SGS (OTCPK:SGSOY) (OTCPK:SGSOF) is a Swiss company and one of the global leaders in the TIC industry (Testing, Inspection and Certification). The company operates all over the world using SGS as its brand name as it has worldwide recognition and is regarded as a well-known and reliable label. The company operates out of almost 3,000 offices and laboratories all over the world. About 20% of its revenue is generated in the Americas while Europe (in combination with Africa and the Middle East) accounts for 44% of the revenue. Interestingly, the APAC (Asia-Pacific) region accounts for 35% of the revenue which means this region is almost twice as important for SGS compared to the Americas.
SGS is a Swiss company and it shouldn’t come as a surprise its Swiss listing is more liquid than any of its secondary listings. The company is trading in Switzerland with SGSN as its ticker symbol and the average daily volume is approximately 435,000 shares. As there are currently approximately 184M shares in circulation (the share count as of the end of last year and adjusted for the recent 1:25 stock split where 1 share was split in 25 new shares), the market capitalization is approximately 14.8B CHF based on the current share price of around 80 CHF per share.
Being a leader in the TIC industry results in robust cash flows
While results can always fluctuate, SGS is a pretty consistent and steady performer. The company reported a total revenue of 6.64B CHF in 2022 resulting in an EBIT of 898M CHF. This means that although the revenue increased by almost 4%, the EBIT decreased by almost 9M.
That being said, there were some non-recurring items which weighed on the reported EBIT. And granted, FY 2021 also contained some non-recurring items but to a lesser extent. The image below shows the adjusted operating income was 1.02B CHF in 2022, compared to 1.06B CHF in 2021, a decrease of approximately 3%. Still not great but definitely not as bad as the reported EBIT decrease.
SGS also reported slightly lower net finance expenses and a lower average tax rate which resulted in a total net income of 630M CHF of which approximately 588M CHF was attributable to the shareholders of SGS. This represented an EPS of 78.86 CHF based on the weighted average share count in FY 2022 but to make it easier to interpret, using the current share count results in an EPS of approximately 3.2 CHF per share.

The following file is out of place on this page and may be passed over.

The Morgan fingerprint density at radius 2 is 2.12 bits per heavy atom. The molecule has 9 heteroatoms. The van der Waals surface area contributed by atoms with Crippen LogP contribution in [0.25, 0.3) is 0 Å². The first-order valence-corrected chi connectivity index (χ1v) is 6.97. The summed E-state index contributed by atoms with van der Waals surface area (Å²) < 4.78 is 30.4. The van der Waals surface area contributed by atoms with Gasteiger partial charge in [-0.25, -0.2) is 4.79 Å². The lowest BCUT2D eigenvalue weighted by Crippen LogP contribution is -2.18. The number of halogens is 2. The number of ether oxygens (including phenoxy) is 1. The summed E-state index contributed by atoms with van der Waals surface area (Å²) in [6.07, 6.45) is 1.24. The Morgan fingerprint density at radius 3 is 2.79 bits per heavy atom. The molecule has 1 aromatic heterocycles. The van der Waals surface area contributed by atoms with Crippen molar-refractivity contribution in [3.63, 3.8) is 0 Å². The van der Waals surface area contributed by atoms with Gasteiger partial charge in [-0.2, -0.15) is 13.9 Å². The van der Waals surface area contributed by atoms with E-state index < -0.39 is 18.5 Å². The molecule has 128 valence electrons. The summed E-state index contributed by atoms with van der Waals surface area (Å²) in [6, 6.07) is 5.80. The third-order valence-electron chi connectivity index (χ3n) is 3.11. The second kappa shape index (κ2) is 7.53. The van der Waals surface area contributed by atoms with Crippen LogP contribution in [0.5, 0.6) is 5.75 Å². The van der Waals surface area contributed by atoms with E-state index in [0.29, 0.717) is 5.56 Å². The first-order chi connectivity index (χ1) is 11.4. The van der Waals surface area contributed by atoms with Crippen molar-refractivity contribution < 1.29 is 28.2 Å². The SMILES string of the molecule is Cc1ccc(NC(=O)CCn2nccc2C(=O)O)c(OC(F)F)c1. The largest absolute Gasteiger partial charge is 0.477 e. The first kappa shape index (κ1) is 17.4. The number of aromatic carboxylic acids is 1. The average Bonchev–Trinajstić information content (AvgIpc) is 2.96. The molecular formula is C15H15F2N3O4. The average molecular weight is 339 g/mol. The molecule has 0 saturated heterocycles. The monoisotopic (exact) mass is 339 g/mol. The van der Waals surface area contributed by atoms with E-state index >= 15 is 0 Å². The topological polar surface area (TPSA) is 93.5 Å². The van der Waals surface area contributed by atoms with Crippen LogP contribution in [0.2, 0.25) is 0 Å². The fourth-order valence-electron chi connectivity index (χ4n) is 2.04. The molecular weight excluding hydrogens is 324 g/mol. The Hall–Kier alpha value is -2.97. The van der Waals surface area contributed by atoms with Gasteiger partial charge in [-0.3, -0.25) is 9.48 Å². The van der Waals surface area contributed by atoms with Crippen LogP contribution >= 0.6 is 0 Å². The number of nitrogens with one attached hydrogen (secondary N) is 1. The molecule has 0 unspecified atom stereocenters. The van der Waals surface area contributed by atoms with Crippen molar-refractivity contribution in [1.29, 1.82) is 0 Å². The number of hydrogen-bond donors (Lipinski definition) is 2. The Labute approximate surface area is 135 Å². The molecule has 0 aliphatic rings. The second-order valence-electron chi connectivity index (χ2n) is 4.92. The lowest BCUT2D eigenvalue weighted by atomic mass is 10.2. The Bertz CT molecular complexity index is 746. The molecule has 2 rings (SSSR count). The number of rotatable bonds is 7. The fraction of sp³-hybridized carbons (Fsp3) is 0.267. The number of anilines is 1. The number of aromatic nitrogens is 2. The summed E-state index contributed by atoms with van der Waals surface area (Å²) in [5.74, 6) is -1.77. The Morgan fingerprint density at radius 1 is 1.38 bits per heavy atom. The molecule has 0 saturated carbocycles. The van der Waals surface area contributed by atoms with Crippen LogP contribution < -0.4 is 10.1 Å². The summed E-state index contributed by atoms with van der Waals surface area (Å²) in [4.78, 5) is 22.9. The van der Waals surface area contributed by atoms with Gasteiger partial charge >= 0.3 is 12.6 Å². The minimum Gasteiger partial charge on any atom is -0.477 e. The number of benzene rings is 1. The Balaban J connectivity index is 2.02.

As most readers know by now, I focus on the cash flow performance of a company. And as SGS is a pretty capex-light company, it usually does generate a healthy amount of operating cash flow and free cash flow.
The reported operating cash flow was 1.03B CHF, but this includes about 162M CHF in working capital investments which means the underlying operating cash flow was 1.2B CHF before making lease payments and interest payments (which totalled 247M CHF). The adjusted operating cash flow was 950M CHF and approximately 980M CHF if you also use the total amount of taxes owed versus the total amount of cash taxes that was paid during 2022.
The total amount of capital expenditures incurred during FY 2022 was 329M CHF and in combination with the 183M CHF in lease payments, CHF spent just over 500M on capex and lease liabilities. That is pretty much in line with the incurred depreciation amortization expenses which totalled 521M CHF (including an 184M CHF depreciation and impairment charge related to the right of use assets).
Deducting the 329M CHF in capital expenditures from the 980M CHF in adjusted operating cash flow (the 980M CHF already includes the lease payments), the underlying net free cash flow result was approximately 650M CHF. Approximately 43M CHF was paid to the non-controlling interests which means the underlying net free cash flow attributable to the shareholders of SGS was approximately 607M CHF and this works out to be 3.3 CHF per share.
The company proposed and paid a dividend of 80 CHF per share on a pre-split basis, which works out to approximately 3.2 CHF per share for a dividend yield of approximately 4%. That sounds great, but the 35% dividend withholding tax rate in Switzerland is a little bit a deterrent and every investor should check if a double tax treaty applies to his/her personal situation.
This means SGS is currently trading at a free cash flow result of just over 4% which is not cheap at all. While I understand quality has its price, I’m not particularly keen on investing in stocks with a free cash flow yield that’s barely higher than investing in bonds. That being said, SGS has a strong position in the TIC market, and I expect the market to grow while SGS will likely be able to at least maintain its market share so I’m definitely not dismissing an investment in SGS.
The company is also guiding for a mid-single digit organic growth rate this year and higher margins. This means the 3.3 CHF in adjusted free cash flow will likely increase by a high single digit percentage and it is now very likely the FCFPS will exceed 3.5 Swiss Francs. And as SGS likes to buy back shares, its share count will likely decrease again by a few percent which will prove to be more valuable in the future as well. And let’s also not forget SGS is in an excellent position to pursue M&A and bolt-on acquisitions could be very helpful to create economies of scale and synergy benefits.
While the 4% dividend yield is pretty attractive for investors looking to invest in CHF, it is important to take the high dividend withholding tax into consideration.
Editor’s Note: This article discusses one or more securities that do not trade on a major U.S. exchange. Please be aware of the risks associated with these stocks.
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